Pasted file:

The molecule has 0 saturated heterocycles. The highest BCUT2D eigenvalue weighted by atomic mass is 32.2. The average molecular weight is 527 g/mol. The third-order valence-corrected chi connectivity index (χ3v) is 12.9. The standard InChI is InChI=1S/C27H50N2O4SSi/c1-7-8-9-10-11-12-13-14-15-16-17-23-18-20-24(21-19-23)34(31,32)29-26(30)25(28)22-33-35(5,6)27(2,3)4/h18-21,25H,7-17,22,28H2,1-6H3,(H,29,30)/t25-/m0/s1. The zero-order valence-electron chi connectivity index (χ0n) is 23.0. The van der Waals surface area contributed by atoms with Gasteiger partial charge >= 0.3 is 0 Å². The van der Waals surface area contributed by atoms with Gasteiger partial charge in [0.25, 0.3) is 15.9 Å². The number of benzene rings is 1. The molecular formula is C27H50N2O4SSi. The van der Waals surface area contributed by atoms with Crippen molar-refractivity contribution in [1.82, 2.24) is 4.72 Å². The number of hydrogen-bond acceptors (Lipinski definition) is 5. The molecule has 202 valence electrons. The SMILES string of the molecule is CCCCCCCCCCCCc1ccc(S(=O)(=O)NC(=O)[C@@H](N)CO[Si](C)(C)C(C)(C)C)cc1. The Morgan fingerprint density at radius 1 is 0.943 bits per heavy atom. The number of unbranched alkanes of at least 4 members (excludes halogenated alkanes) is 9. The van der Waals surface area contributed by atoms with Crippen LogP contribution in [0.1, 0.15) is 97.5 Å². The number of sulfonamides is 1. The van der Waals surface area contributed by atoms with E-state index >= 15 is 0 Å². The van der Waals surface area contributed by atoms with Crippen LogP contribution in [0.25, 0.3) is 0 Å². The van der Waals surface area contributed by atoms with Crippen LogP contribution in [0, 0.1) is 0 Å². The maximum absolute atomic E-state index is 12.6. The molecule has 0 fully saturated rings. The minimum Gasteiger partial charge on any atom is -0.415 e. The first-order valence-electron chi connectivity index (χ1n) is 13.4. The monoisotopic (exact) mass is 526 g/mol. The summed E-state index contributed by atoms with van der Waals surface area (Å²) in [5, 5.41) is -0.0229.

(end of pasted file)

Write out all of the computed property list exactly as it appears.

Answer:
The molecule has 0 saturated heterocycles. The highest BCUT2D eigenvalue weighted by atomic mass is 32.2. The average molecular weight is 527 g/mol. The third-order valence-corrected chi connectivity index (χ3v) is 12.9. The standard InChI is InChI=1S/C27H50N2O4SSi/c1-7-8-9-10-11-12-13-14-15-16-17-23-18-20-24(21-19-23)34(31,32)29-26(30)25(28)22-33-35(5,6)27(2,3)4/h18-21,25H,7-17,22,28H2,1-6H3,(H,29,30)/t25-/m0/s1. The zero-order valence-electron chi connectivity index (χ0n) is 23.0. The van der Waals surface area contributed by atoms with Gasteiger partial charge >= 0.3 is 0 Å². The van der Waals surface area contributed by atoms with Gasteiger partial charge in [0.25, 0.3) is 15.9 Å². The number of benzene rings is 1. The molecular formula is C27H50N2O4SSi. The van der Waals surface area contributed by atoms with Crippen molar-refractivity contribution in [1.82, 2.24) is 4.72 Å². The number of hydrogen-bond acceptors (Lipinski definition) is 5. The molecule has 202 valence electrons. The SMILES string of the molecule is CCCCCCCCCCCCc1ccc(S(=O)(=O)NC(=O)[C@@H](N)CO[Si](C)(C)C(C)(C)C)cc1. The Morgan fingerprint density at radius 1 is 0.943 bits per heavy atom. The number of unbranched alkanes of at least 4 members (excludes halogenated alkanes) is 9. The van der Waals surface area contributed by atoms with Crippen LogP contribution in [0.1, 0.15) is 97.5 Å². The number of sulfonamides is 1. The van der Waals surface area contributed by atoms with E-state index >= 15 is 0 Å². The van der Waals surface area contributed by atoms with Crippen LogP contribution in [0.25, 0.3) is 0 Å². The van der Waals surface area contributed by atoms with Crippen LogP contribution in [0, 0.1) is 0 Å². The maximum absolute atomic E-state index is 12.6. The molecule has 0 fully saturated rings. The minimum Gasteiger partial charge on any atom is -0.415 e. The first-order valence-electron chi connectivity index (χ1n) is 13.4. The monoisotopic (exact) mass is 526 g/mol. The summed E-state index contributed by atoms with van der Waals surface area (Å²) in [5, 5.41) is -0.0229.